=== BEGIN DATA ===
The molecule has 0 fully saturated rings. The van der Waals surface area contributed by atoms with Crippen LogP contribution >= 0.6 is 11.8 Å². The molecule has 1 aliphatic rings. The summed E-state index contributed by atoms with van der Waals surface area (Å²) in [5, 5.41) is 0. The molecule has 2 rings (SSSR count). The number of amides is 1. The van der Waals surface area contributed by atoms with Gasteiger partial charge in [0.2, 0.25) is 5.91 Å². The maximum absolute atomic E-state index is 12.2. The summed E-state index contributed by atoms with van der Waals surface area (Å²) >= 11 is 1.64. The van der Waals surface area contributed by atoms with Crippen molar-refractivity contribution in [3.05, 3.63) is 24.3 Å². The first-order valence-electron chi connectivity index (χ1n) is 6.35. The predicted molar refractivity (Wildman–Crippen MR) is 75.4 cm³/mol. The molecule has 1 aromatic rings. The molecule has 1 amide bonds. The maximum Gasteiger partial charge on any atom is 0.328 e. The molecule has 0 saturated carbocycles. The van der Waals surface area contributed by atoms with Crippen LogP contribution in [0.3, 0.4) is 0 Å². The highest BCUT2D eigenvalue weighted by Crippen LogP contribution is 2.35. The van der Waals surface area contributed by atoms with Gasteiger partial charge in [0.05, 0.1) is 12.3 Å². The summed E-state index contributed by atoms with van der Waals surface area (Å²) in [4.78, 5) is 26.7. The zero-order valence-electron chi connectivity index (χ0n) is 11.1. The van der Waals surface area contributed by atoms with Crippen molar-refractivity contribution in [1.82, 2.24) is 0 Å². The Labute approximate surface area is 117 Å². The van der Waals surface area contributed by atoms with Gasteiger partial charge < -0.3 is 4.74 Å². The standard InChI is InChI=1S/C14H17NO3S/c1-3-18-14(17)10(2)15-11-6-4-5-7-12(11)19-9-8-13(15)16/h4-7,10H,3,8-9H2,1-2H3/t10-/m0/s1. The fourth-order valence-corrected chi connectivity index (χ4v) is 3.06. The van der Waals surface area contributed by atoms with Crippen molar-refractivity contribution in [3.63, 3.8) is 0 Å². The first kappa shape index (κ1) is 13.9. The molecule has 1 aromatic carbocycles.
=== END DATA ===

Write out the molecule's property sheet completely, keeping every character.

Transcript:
The molecule has 0 fully saturated rings. The van der Waals surface area contributed by atoms with Crippen LogP contribution >= 0.6 is 11.8 Å². The molecule has 1 aliphatic rings. The summed E-state index contributed by atoms with van der Waals surface area (Å²) in [5, 5.41) is 0. The molecule has 2 rings (SSSR count). The number of amides is 1. The van der Waals surface area contributed by atoms with Gasteiger partial charge in [0.2, 0.25) is 5.91 Å². The maximum absolute atomic E-state index is 12.2. The summed E-state index contributed by atoms with van der Waals surface area (Å²) >= 11 is 1.64. The van der Waals surface area contributed by atoms with Crippen molar-refractivity contribution in [3.05, 3.63) is 24.3 Å². The first-order valence-electron chi connectivity index (χ1n) is 6.35. The predicted molar refractivity (Wildman–Crippen MR) is 75.4 cm³/mol. The molecule has 1 aromatic rings. The molecule has 1 amide bonds. The maximum Gasteiger partial charge on any atom is 0.328 e. The molecule has 0 saturated carbocycles. The van der Waals surface area contributed by atoms with Crippen LogP contribution in [0.3, 0.4) is 0 Å². The highest BCUT2D eigenvalue weighted by Crippen LogP contribution is 2.35. The van der Waals surface area contributed by atoms with Gasteiger partial charge in [0.05, 0.1) is 12.3 Å². The summed E-state index contributed by atoms with van der Waals surface area (Å²) in [4.78, 5) is 26.7. The zero-order valence-electron chi connectivity index (χ0n) is 11.1. The van der Waals surface area contributed by atoms with Crippen molar-refractivity contribution in [1.82, 2.24) is 0 Å². The Labute approximate surface area is 117 Å². The van der Waals surface area contributed by atoms with Gasteiger partial charge < -0.3 is 4.74 Å². The standard InChI is InChI=1S/C14H17NO3S/c1-3-18-14(17)10(2)15-11-6-4-5-7-12(11)19-9-8-13(15)16/h4-7,10H,3,8-9H2,1-2H3/t10-/m0/s1. The fourth-order valence-corrected chi connectivity index (χ4v) is 3.06. The van der Waals surface area contributed by atoms with Crippen molar-refractivity contribution in [3.63, 3.8) is 0 Å². The first kappa shape index (κ1) is 13.9. The molecule has 1 aromatic carbocycles.